Whilst on the topic of human factors, where Pilot Error is of huge interest to us all, I would like to share with you a few pilot-error-induced incidents that occurred during the month. We share this information with you with an educational mindset. It is not to embarrass or shame anyone involved. We believe understanding error(s) is one of the best counter-measures we can equip FACitizens with to combat error(s).
The wingtip and the wingtip light compartment of DA40 VH-EUU were damaged as a crew member rushed to pull the aircraft out of the hangar alone. Do not rush. If you need to rush, reconsider if there is actually enough time for you or the mission to go ahead safely. Also, for the safety of all and the safety of the aircraft, please be reminded that it is mandatory to have at least two people handling the DA40s in and out of the hangar. Fortunately, no one was hurt during this incident.
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A Rejected Take-off (RTO) was demanded by an instructor in the DA20 VH-XTN during one of many take-offs the aircraft conducted throughout the month. A crew got complacent with the simplicity of the single-engine aircraft and rushed both the pre-flight inspection check and pre-flight inspection checklist. Coupled with the huge desire to “get up and fly”, the crew, despite calling “airspeed alive” during the take-off roll, did not actually see the airspeed was, in fact “, not alive”. Always respect the machine no matter how simple it is and/or how highly qualified you are. Be extra cautious when you are out of recency and/or not familiar with the machine you are about to operate (CASR 61.385). Follow SOPs with high discipline and maintain an ongoing scan for threats and errors to enhance your situational awareness and decision-making skills. Remember that SOPs are your safety net – bypassing them can put you under the safe minima. Fortunately, no one was hurt during this incident.
Excessive (and incorrect) use of brake during a full stop landing saw DA40 VH-END’s left tyre suffer a puncture before it managed to slow down enough and taxi off the runway. RWY28L had to be closed due to “disabled aircraft” as a result, and the Ground Crew of AAC and the Chief Engineer of FMA had to be called out to assist on a Saturday, outside normal business hours. Whilst we appreciate no one enjoys a long taxi back to base (not even the instructors), applying excessive (and incorrect) brake will only make the time (and the associated invoice) even longer – as demonstrated in this incident. Fortunately, no one was hurt during this incident.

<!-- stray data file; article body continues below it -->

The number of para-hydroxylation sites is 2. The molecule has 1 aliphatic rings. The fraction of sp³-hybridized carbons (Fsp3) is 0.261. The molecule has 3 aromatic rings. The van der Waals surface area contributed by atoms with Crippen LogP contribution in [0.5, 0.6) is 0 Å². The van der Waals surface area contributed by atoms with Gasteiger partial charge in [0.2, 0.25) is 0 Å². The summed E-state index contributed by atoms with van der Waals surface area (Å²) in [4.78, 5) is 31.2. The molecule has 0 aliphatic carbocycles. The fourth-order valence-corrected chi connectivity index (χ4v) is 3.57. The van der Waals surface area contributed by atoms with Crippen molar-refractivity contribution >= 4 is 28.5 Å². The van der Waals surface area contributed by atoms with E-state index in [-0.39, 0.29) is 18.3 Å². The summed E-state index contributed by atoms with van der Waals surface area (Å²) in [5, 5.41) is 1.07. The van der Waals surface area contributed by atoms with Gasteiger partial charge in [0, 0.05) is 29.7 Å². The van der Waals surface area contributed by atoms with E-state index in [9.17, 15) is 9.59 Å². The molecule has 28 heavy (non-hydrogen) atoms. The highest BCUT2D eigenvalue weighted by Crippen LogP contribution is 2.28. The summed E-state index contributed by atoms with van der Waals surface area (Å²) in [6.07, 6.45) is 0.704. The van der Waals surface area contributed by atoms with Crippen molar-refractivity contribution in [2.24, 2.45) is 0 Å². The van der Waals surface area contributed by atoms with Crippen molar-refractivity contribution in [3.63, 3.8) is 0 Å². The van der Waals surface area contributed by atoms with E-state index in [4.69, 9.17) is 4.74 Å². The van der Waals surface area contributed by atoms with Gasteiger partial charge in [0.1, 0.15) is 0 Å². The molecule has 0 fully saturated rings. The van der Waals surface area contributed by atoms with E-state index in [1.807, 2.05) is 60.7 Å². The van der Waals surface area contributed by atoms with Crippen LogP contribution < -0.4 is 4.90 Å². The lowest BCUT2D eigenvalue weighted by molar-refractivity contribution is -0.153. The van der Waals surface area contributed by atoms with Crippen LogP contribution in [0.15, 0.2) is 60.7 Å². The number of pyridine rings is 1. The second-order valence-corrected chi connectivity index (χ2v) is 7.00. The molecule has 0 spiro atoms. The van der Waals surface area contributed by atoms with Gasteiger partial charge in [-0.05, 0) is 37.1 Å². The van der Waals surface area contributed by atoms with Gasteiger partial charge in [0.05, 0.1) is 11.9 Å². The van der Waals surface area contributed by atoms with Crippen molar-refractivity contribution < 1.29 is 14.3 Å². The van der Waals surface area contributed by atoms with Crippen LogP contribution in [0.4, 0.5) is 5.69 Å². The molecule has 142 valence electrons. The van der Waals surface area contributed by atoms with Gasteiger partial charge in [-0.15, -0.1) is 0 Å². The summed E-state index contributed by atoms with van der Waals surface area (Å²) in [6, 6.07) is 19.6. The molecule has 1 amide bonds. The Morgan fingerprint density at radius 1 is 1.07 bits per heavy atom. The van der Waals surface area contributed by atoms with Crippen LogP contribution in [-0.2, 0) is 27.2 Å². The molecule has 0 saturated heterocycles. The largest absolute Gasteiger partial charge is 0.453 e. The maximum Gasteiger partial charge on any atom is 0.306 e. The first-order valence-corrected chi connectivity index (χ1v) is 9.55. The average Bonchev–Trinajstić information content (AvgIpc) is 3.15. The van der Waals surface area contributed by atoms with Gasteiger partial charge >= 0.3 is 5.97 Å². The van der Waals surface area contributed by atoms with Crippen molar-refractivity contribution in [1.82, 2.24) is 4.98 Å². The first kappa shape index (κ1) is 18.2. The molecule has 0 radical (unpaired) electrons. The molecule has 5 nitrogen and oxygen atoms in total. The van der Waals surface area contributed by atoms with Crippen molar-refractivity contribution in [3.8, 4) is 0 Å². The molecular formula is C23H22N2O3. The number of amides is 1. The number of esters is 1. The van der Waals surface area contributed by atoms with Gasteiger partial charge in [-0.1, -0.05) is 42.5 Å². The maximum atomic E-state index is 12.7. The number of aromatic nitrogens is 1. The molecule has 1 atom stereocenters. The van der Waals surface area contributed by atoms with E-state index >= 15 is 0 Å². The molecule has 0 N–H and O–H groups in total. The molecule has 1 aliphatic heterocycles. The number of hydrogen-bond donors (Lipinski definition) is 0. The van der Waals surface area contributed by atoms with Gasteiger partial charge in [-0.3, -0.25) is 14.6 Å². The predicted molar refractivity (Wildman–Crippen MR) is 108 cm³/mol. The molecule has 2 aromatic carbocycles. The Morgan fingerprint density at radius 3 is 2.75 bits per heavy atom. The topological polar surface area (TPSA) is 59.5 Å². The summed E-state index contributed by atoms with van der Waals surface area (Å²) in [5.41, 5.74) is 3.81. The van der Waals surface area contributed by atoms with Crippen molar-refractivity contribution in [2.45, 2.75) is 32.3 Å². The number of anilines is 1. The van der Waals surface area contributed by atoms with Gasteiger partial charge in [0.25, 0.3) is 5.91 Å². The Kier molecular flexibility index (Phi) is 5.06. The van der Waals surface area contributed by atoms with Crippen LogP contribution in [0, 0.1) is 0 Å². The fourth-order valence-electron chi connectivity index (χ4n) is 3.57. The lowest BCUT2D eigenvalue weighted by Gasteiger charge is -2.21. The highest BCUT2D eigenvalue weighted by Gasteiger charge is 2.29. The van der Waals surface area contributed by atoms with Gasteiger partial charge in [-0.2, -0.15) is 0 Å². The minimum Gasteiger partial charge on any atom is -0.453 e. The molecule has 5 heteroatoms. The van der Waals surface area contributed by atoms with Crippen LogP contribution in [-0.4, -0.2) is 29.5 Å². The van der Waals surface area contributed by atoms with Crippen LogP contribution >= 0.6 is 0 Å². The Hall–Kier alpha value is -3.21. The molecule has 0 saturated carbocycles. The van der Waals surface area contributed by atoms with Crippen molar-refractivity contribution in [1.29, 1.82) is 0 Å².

On the administrative side of things, we are still seeing the Flight Authorisation Sheet not being signed at the end of the day. Please, always check the Flight Authorisation Sheet before you sign off from duty for the day, please. Please also check NOTAM thoroughly before each and every flight, as redevelopment work continues to heat up here at Archerfield into August.
Today we enter a new month for 2022. August will be an exciting one here at Flylink. Immediately ahead of us is Flylink’s second Open Day of the year (6th of August), a Flight Instructor Rating GIII Training Endorsement Full-Time Course starting (8th of August), the roll-out of an upgraded, face-lifted company website for Flylink, and the second promotional video casting Kristy, Alex, Ian and Farhiz. Personally, as the CEO and HoO of Flylink, I am also looking forward to seeing a few important individual goals being achieved by individual FACitizens, and of course, each and every one of you will land as safe as you were when you took our beloved Diamonds into the beautiful August sky.